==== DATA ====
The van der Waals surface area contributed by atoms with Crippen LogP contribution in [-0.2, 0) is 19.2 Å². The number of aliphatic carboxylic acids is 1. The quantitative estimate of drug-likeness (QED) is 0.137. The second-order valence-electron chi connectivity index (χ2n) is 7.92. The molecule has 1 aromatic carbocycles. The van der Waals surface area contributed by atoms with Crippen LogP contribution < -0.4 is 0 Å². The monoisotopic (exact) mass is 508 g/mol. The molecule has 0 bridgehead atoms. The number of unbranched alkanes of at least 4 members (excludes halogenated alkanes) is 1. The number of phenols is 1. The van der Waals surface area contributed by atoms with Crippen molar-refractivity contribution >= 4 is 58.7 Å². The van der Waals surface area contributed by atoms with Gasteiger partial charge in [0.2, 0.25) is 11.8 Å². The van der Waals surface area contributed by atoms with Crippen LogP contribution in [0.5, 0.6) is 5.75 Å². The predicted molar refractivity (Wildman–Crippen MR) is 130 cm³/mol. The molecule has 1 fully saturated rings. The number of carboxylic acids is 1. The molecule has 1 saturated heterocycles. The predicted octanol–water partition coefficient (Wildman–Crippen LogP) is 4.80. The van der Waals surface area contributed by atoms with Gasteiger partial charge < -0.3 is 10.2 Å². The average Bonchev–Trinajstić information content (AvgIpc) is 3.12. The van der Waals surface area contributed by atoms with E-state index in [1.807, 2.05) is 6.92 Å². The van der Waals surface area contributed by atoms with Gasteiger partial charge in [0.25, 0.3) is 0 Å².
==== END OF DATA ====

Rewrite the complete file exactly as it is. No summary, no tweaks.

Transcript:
The van der Waals surface area contributed by atoms with Crippen LogP contribution in [-0.2, 0) is 19.2 Å². The number of aliphatic carboxylic acids is 1. The quantitative estimate of drug-likeness (QED) is 0.137. The second-order valence-electron chi connectivity index (χ2n) is 7.92. The molecule has 1 aromatic carbocycles. The van der Waals surface area contributed by atoms with Crippen LogP contribution < -0.4 is 0 Å². The monoisotopic (exact) mass is 508 g/mol. The molecule has 0 bridgehead atoms. The number of unbranched alkanes of at least 4 members (excludes halogenated alkanes) is 1. The number of phenols is 1. The van der Waals surface area contributed by atoms with Crippen molar-refractivity contribution >= 4 is 58.7 Å². The van der Waals surface area contributed by atoms with Gasteiger partial charge in [0.2, 0.25) is 11.8 Å². The van der Waals surface area contributed by atoms with Crippen LogP contribution in [0.5, 0.6) is 5.75 Å². The predicted molar refractivity (Wildman–Crippen MR) is 130 cm³/mol. The molecule has 1 fully saturated rings. The number of carboxylic acids is 1. The molecule has 1 saturated heterocycles. The predicted octanol–water partition coefficient (Wildman–Crippen LogP) is 4.80. The van der Waals surface area contributed by atoms with Gasteiger partial charge < -0.3 is 10.2 Å². The average Bonchev–Trinajstić information content (AvgIpc) is 3.12. The van der Waals surface area contributed by atoms with E-state index in [1.807, 2.05) is 6.92 Å². The van der Waals surface area contributed by atoms with Gasteiger partial charge in [0.25, 0.3) is 0 Å².